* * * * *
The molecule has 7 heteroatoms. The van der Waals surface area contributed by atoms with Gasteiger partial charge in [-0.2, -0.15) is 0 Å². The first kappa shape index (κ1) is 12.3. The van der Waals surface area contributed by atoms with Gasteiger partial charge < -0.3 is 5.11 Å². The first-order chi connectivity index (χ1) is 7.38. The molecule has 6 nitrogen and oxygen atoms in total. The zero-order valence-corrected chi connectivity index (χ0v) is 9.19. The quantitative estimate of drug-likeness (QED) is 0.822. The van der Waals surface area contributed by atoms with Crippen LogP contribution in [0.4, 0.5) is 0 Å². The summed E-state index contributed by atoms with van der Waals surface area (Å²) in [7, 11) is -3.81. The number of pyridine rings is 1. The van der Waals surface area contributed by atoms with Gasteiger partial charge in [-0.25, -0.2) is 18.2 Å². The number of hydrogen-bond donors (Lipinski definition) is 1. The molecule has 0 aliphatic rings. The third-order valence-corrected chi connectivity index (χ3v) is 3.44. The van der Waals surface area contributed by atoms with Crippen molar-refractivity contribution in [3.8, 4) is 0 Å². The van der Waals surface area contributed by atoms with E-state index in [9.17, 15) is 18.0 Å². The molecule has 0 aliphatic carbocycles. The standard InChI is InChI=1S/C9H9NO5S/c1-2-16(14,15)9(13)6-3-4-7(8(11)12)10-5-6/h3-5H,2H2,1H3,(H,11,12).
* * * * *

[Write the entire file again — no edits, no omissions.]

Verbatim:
The molecule has 7 heteroatoms. The van der Waals surface area contributed by atoms with Gasteiger partial charge in [-0.2, -0.15) is 0 Å². The first kappa shape index (κ1) is 12.3. The van der Waals surface area contributed by atoms with Gasteiger partial charge < -0.3 is 5.11 Å². The first-order chi connectivity index (χ1) is 7.38. The molecule has 6 nitrogen and oxygen atoms in total. The zero-order valence-corrected chi connectivity index (χ0v) is 9.19. The quantitative estimate of drug-likeness (QED) is 0.822. The van der Waals surface area contributed by atoms with Crippen LogP contribution in [0.4, 0.5) is 0 Å². The summed E-state index contributed by atoms with van der Waals surface area (Å²) in [7, 11) is -3.81. The number of pyridine rings is 1. The van der Waals surface area contributed by atoms with Gasteiger partial charge in [-0.25, -0.2) is 18.2 Å². The number of hydrogen-bond donors (Lipinski definition) is 1. The molecule has 0 aliphatic rings. The third-order valence-corrected chi connectivity index (χ3v) is 3.44. The van der Waals surface area contributed by atoms with Crippen molar-refractivity contribution in [3.8, 4) is 0 Å². The van der Waals surface area contributed by atoms with E-state index in [9.17, 15) is 18.0 Å². The molecule has 0 aliphatic carbocycles. The standard InChI is InChI=1S/C9H9NO5S/c1-2-16(14,15)9(13)6-3-4-7(8(11)12)10-5-6/h3-5H,2H2,1H3,(H,11,12).